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Business

Airbus Gets Green Light for Dreamliner Rival

European aircraft manufacturer Airbus will begin work on the proposed A350 -- a direct rival to Boeing's 787 Dreamliner -- after shareholders agreed for work to begin building the new mid-size, long-haul jet.

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Once is service, the A350 will take on Boeing's 787 Dreamliner

Shareholders in European aircraft manufacturer Airbus approved the launch of the A350, a mid-size, long-haul carrier that will compete with Boeing's planned 787 Dreamliner, Airbus parent company EADS announced Thursday.

EADS, the European Aeronautic Defense and Space Company which met during the morning in Amsterdam, holds 80 percent of Airbus and BAE Systems of Britain 20 percent.

Boeing 7E7 Dreamliner

The Dreamliner will have been operational for two years before the A350 takes to the skies.

The shareholders announced after the meeting that deliveries for the new Airbus are being penciled in for 2010, two years behind that of the Boeing plane.

A350 due i n the skies two years after 787

"With the official industrial launch of the A350, Airbus will now be able to book firm orders and expects around 200 of these by the end of the year," EADS said.

At the same time, jet manufacturer Rolls-Royce Group PLC said it had reached a deal with Airbus to supply engines for the A350. Its new Trent 1700 engine will be available for deliveries from mid-2011, the company said in a statement.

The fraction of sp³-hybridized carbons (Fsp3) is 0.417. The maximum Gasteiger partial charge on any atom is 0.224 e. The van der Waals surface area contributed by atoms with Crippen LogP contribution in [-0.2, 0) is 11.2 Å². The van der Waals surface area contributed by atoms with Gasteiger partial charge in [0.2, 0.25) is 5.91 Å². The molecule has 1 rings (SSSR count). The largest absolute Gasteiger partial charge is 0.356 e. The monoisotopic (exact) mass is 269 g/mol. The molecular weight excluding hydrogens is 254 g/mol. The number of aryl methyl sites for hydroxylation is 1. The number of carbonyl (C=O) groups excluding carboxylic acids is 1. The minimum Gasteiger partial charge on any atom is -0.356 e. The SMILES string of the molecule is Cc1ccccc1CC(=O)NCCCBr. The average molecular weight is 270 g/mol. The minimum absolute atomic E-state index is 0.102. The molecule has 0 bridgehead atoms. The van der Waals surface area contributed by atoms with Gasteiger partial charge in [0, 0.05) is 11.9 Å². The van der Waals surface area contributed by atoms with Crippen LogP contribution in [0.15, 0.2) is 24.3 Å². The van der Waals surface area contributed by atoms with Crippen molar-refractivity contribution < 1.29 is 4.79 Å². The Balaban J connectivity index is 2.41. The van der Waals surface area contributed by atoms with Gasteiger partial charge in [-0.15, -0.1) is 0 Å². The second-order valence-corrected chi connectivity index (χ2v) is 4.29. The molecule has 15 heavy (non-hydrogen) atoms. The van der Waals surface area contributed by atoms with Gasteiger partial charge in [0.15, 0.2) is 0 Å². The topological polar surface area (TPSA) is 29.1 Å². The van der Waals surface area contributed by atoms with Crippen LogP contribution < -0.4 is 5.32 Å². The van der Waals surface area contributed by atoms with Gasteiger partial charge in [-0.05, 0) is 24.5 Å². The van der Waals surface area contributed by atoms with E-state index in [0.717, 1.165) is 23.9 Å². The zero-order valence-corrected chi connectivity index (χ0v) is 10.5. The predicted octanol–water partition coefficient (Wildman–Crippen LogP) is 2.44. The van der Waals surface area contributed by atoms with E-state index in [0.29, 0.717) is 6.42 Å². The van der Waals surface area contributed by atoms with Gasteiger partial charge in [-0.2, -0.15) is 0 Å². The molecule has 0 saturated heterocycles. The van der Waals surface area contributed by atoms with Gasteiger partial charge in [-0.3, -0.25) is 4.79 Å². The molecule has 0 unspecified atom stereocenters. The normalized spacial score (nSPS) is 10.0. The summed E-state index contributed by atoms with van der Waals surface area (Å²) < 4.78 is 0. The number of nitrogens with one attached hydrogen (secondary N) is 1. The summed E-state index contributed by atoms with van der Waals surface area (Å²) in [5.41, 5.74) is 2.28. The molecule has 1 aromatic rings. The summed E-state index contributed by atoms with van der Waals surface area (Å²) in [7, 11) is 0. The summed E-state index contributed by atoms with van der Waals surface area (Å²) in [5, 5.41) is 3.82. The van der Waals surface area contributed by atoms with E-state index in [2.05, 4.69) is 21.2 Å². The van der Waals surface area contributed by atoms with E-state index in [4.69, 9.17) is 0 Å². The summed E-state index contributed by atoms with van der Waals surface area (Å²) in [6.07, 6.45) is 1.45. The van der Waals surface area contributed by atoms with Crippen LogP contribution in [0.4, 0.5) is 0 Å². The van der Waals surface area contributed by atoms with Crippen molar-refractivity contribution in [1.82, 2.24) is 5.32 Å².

The industrial launch of the A350 program had initially been planned for earlier this year. Airbus said in June that a trans-Atlantic trade dispute over aircraft subsidies was responsible for the delay.

Latest bout i n EU-US trade dispute

Flaggen der Europäischen Union und der Vereinigten Staaten

The US and EU continue to tangle over aircraft subsidies.

European Union and US negotiators are trying to negotiate a settlement to the dispute, which began last year when Washington declared a 1992 pact on aircraft subsidies to be void and filed a World Trade Organization complaint against EU government aid to Airbus.

The EU retaliated in a countersuit citing tax breaks and research and development subsidies to Chicago-based Boeing and its suppliers, including Japanese companies working on the Dreamliner program

EADS announced on Thursday that Airbus would next year forgo reimbursable government assistance to develop the A350 to avoid aggravating the dispute.

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